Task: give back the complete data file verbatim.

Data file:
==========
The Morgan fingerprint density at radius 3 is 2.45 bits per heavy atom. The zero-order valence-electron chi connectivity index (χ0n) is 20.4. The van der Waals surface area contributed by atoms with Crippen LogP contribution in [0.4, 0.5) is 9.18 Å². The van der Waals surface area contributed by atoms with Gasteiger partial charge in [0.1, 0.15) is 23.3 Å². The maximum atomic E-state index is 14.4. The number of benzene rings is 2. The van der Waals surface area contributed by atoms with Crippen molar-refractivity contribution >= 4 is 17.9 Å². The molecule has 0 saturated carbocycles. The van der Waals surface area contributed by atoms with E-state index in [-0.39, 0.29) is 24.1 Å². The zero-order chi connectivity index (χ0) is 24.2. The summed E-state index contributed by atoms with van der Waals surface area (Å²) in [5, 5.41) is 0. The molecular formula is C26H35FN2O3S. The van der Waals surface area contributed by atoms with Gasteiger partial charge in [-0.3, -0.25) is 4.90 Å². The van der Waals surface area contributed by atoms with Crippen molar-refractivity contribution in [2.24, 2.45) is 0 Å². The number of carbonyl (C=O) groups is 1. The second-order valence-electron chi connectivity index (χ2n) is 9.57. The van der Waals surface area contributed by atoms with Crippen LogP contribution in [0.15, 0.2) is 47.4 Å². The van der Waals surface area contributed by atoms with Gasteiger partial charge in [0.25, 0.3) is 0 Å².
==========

The Morgan fingerprint density at radius 3 is 2.45 bits per heavy atom. The zero-order valence-electron chi connectivity index (χ0n) is 20.4. The van der Waals surface area contributed by atoms with Crippen LogP contribution in [0.4, 0.5) is 9.18 Å². The van der Waals surface area contributed by atoms with Gasteiger partial charge in [0.1, 0.15) is 23.3 Å². The maximum atomic E-state index is 14.4. The number of benzene rings is 2. The van der Waals surface area contributed by atoms with Crippen molar-refractivity contribution >= 4 is 17.9 Å². The molecule has 0 saturated carbocycles. The van der Waals surface area contributed by atoms with E-state index in [-0.39, 0.29) is 24.1 Å². The zero-order chi connectivity index (χ0) is 24.2. The summed E-state index contributed by atoms with van der Waals surface area (Å²) in [5, 5.41) is 0. The molecular formula is C26H35FN2O3S. The van der Waals surface area contributed by atoms with Gasteiger partial charge in [-0.3, -0.25) is 4.90 Å². The van der Waals surface area contributed by atoms with Crippen molar-refractivity contribution in [2.24, 2.45) is 0 Å². The number of carbonyl (C=O) groups is 1. The second-order valence-electron chi connectivity index (χ2n) is 9.57. The van der Waals surface area contributed by atoms with Crippen LogP contribution in [0.15, 0.2) is 47.4 Å². The van der Waals surface area contributed by atoms with Gasteiger partial charge in [0.25, 0.3) is 0 Å².